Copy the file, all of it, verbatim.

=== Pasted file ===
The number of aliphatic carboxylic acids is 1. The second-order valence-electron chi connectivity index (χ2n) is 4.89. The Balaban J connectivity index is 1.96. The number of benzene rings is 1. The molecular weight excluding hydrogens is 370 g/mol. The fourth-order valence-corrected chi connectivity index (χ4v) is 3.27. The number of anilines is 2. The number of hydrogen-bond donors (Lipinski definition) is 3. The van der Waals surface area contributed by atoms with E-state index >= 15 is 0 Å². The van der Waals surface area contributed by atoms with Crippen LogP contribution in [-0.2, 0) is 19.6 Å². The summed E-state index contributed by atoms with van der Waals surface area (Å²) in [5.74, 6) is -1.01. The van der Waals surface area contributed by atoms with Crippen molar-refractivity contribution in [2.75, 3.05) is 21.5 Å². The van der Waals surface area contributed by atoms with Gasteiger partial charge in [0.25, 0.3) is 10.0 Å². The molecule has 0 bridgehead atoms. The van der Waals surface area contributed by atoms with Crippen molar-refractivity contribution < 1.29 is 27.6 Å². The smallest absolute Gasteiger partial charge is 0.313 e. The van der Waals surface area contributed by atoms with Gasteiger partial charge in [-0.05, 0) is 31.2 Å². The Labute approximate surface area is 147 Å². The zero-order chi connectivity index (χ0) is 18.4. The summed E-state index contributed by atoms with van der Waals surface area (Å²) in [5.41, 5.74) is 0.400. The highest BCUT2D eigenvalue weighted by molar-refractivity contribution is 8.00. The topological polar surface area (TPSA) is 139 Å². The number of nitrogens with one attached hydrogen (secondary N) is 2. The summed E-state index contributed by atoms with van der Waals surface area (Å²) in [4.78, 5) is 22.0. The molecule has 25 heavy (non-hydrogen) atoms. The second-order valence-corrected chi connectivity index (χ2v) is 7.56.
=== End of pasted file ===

The number of aliphatic carboxylic acids is 1. The second-order valence-electron chi connectivity index (χ2n) is 4.89. The Balaban J connectivity index is 1.96. The number of benzene rings is 1. The molecular weight excluding hydrogens is 370 g/mol. The fourth-order valence-corrected chi connectivity index (χ4v) is 3.27. The number of anilines is 2. The number of hydrogen-bond donors (Lipinski definition) is 3. The van der Waals surface area contributed by atoms with E-state index >= 15 is 0 Å². The van der Waals surface area contributed by atoms with Crippen LogP contribution in [-0.2, 0) is 19.6 Å². The summed E-state index contributed by atoms with van der Waals surface area (Å²) in [5.74, 6) is -1.01. The van der Waals surface area contributed by atoms with Crippen molar-refractivity contribution in [2.75, 3.05) is 21.5 Å². The van der Waals surface area contributed by atoms with Gasteiger partial charge in [0.25, 0.3) is 10.0 Å². The molecule has 0 bridgehead atoms. The van der Waals surface area contributed by atoms with Crippen molar-refractivity contribution < 1.29 is 27.6 Å². The smallest absolute Gasteiger partial charge is 0.313 e. The van der Waals surface area contributed by atoms with Gasteiger partial charge in [-0.05, 0) is 31.2 Å². The Labute approximate surface area is 147 Å². The zero-order chi connectivity index (χ0) is 18.4. The summed E-state index contributed by atoms with van der Waals surface area (Å²) in [5.41, 5.74) is 0.400. The highest BCUT2D eigenvalue weighted by molar-refractivity contribution is 8.00. The topological polar surface area (TPSA) is 139 Å². The number of nitrogens with one attached hydrogen (secondary N) is 2. The summed E-state index contributed by atoms with van der Waals surface area (Å²) in [4.78, 5) is 22.0. The molecule has 25 heavy (non-hydrogen) atoms. The second-order valence-corrected chi connectivity index (χ2v) is 7.56.